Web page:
Synopses & Reviews
ONE OF BOOKLIST'S TOP TEN RELIGION AND SPIRITUALITY BOOKS OF 2016
This enthralling story of the making of an American is also a timely meditation on being Muslim in America today.
Threading My Prayer Rug is a richly textured reflection on what it is to be a Muslim in America today. It is also the luminous story of many journeys: from Pakistan to the United States in an arranged marriage that becomes a love match lasting forty years; from secular Muslim in an Islamic society to devout Muslim in a society ignorant of Islam, and from liberal to conservative to American Muslim; from student to bride and mother; and from an immigrant intending to stay two years to an American citizen, business executive, grandmother, and tireless advocate for interfaith understanding.
Beginning with a sweetly funny, moving account of her arranged marriage, the author undercuts stereotypes and offers the refreshing view of an American life through Muslim eyes. In chapters leavened with humor, hope, and insight, she recounts an immigrant s daily struggles balancing assimilation with preserving heritage, overcoming religious barriers from within and distortions of Islam from without, and confronting issues of raising her children as Muslims while they lobby for a Christmas tree Sabeeha Rehman was doing interfaith work for Imam Feisal Abdul Rauf, the driving force behind the Muslim community center at Ground Zero, when the backlash began. She discusses what that experience revealed about American society.
"Threading My Prayer Rug is a warm, wise, and wonderful book. Ms. Rehman writes in a wry and often humorous style that is understanding of human foibles yet gently pushes readers of all backgrounds to become fuller and more engaged human beings. As an Orthodox rabbi working to strengthen cooperation between Jews and Muslims, I was moved by her involvement in Muslim-Jewish coalition-building efforts." Rabbi Marc Schneier, president of the Foundation for Ethnic Understanding and coauthor with Imam Shamsi Ali of Sons of Abraham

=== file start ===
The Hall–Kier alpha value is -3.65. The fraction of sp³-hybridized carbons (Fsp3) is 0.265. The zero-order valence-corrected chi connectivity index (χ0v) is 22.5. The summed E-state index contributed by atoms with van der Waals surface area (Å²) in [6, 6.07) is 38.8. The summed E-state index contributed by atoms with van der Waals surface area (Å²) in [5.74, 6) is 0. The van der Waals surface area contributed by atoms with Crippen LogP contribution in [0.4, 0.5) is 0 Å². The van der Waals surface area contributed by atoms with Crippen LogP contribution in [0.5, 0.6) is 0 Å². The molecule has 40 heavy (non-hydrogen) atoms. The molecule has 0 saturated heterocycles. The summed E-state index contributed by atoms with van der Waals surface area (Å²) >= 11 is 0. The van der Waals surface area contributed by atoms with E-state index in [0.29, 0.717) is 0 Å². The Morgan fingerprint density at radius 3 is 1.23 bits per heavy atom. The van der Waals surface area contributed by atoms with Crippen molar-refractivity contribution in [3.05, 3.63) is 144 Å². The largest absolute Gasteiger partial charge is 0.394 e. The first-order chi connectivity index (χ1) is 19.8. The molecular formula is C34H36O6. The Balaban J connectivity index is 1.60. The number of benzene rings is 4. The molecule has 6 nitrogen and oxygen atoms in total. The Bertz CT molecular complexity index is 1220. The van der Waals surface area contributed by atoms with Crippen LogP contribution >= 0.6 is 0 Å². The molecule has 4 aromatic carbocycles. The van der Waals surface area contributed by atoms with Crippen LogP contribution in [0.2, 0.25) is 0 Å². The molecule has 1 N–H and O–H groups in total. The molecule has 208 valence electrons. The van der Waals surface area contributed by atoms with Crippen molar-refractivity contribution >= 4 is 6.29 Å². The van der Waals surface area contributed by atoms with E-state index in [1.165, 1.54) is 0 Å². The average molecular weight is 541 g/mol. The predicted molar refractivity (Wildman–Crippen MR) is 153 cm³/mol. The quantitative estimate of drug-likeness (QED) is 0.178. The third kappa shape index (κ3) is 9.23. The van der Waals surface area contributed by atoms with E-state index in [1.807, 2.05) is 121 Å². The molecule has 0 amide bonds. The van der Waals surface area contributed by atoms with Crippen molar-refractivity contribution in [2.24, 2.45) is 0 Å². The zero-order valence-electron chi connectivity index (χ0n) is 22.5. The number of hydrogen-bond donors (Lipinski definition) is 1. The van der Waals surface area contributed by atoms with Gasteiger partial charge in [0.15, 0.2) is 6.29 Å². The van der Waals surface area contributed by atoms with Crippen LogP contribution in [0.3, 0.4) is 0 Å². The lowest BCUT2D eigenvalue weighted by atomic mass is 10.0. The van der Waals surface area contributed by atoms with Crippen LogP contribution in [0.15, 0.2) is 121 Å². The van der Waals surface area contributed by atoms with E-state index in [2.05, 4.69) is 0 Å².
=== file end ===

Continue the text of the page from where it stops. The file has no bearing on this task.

"Coming to America is seldom associated with discovering one's faith — let alone Islam. Rich in exotic detail, Sabeeha's true-life story is funny, sweet, beautiful, warm, and deeply touching to any reader, who will note how much the heart and soul of a Muslim mother is like that of any other." Imam Feisal Abdul Rauf, founder of Cordoba House, author of What's Right With Islam and Moving the Mountain
"Funny and frank, acute, and compassionate, this story of an immigrant ‘fish out of water’ who falls in love with her adopted American home is for all of us, and for all times — but current events also make it the story for this time. As Americans consider who they were, are, and want to be in the future, they could have no better guide than Sabeeha Rehman. I can’t imagine our country, or my bookshelf, without her." Susan Choi, Pulitzer Prize finalist and author of A Person of Interest and My Education
"A heartfelt memoir plumbs the multilayered experience of being Muslim in America. With a steady infusion of verve and personality, Rehman immerses readers in the traditions of a Middle Eastern culture.... Rehman's memoir offers a deeper understanding and appreciation for Muslim lifestyles while imparting a message of unity and international fellowship. A culturally rich and rewarding personal chronicle of ethnic faith and intermingled tradition." Kirkus Reviews
"Rehman’s personal journey is her own, but speaks broadly to all immigrant journeys in contemporary America. With so much discussion about immigrants from Muslim in the national conversation, it’s good to have a story with this unique perspective." Booklist (Starred Review)
About the Author
Sabeeha Rehman came to the United States in 1971. When her sons were school age, she earned her masters in healthcare administration and began a career as a hospital administrator. After her grandson was diagnosed with autism, in 2008 she cofounded the New York Metro chapter of the National Autism Association and was its president. She has spent several decades working for interfaith dialogue and was director of interfaith programs at the American Society for Muslim Advancement and COO of the Cordoba Initiative. She lives with her husband in New York City.